Summary: Van Allen experimentally observed that the magnetic moments of the planets and stars are proportional to their angular momentum over some 12 orders of magnitude. "This graph is purely empirical and is regarded with disdain by theorists of planetary magnetism." - Van Allen. In this paper, I develop a model that both predicts the proportionality between magnetic moment and angular momentum and also fits the experimental results with no adjustable parameters. The model is based on the fact that each rotating planet and star is immersed in a nonrotating conducting plasma cloud, which constitutes a Faraday electrical generator. This Faraday generator is assumed to be the primary source of the magnetic field, in contrast to present models that assume that the flow of magma in the planets' cores is responsible.



There is no real reason as to why the magnetic fields of planets should be so uniform if they are resulting from purely currents due to convection at the core. And there are other problems. Cowling’s theorem demonstrates there is no cylindrically symmetric flow pattern that can generate a magnetic field. In contrast, the plasma model has electrical currents controlled by a tensor electrical conductivity oriented with respect to the magnetic field. In this respect, the model is very similar to the disk generator created by Michael Faraday.

Also the velocity flow of the magma is relatively slow, on the order of kilometers per year, as suggested by the migration of the Earth’s magnetic poles. In contrast, the velocity used in the plasma model is that at the Earth’s equator, 40 000 km/day. In fact, the voltage induced by the Earth’s rotation in its own magnetic field induces a dc voltage of 52 kV between the equator and the poles. The flow of magma (to my knowledge) makes no predictions as to the relationship between the magnetic moment of a celestial rotating body and the angular momentum of the rotating body. In contrast, the plasma model yields the observed Van Allen model with no adjustable parameters.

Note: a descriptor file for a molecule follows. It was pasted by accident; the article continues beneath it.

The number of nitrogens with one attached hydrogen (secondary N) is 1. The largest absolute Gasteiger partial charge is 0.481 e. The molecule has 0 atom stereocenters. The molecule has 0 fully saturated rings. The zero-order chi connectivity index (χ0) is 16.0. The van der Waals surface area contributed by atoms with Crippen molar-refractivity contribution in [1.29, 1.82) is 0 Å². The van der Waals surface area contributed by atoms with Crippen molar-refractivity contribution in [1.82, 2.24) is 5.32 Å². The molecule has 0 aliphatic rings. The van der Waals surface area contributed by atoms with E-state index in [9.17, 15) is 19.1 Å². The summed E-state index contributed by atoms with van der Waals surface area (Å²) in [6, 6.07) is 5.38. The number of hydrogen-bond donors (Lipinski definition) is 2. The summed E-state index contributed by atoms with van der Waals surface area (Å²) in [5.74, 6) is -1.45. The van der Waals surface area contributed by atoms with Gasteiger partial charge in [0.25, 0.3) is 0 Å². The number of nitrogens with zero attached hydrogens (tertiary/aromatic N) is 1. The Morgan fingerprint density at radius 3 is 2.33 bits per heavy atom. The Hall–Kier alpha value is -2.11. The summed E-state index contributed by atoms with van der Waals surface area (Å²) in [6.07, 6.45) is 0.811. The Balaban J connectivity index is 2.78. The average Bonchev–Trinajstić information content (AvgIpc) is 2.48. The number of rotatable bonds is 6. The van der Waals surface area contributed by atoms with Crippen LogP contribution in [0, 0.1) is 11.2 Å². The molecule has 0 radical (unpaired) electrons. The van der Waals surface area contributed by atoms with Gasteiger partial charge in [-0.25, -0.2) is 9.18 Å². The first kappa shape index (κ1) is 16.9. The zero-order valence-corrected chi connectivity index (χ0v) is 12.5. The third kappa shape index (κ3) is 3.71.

I would think that the Electric sun model of currents at the surface could be a direct cause of the suns magnetic field, which is much more consistant with the ES model than the standard model, again indicating a far more electrically active surface than conventionally accepted.
ZeuZ
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Re: Question about the current powering the sun

Unread postby ZeuZ » Thu Apr 17, 2008 8:01 am

I’ll make a start on replying to this, I just starting reading it and I couldn't resist, most of the points are so wrong I dont know where to start;

Pages 1-3, much moaning, generizations, attempts to link plasma cosmology with creationism ploy, etc.

page 2
after finding a reference to the work by young-Earth creationist, Barry Setterfield, on his web site2. The reference was an attempt by Setterfield to deflect my criticisms that pulsar timing observations were evidence against his claims of a rapidly decaying speed of light3 by invoking a radically different model of pulsars proposed by Dr. Scott


I'm sure that Scott wants no connection of his work to creationists, and i'm sure that Scott does not believe in creationist Barry Setterfield's personal theories on light.

And its not just Mr Scott with this idea for pulsars, other astronomers are of this opinion aswell. Radiation Properties of Pulsar Magnetospheres: Observation, Theory, and Experiment, in this paper Healy and Peratt too suggest a similar model, where the star is recieving energy in a solar circuit (Alfven, 1982), and the pulses are being generated by a periodic plasma discharge between the magnetosphere of the star, or between two bodies. Maybe if Bridgman was aware of this publication, published in a highly established astronomy journal, he would not be so quick to rubbish Scotts similar interpretation.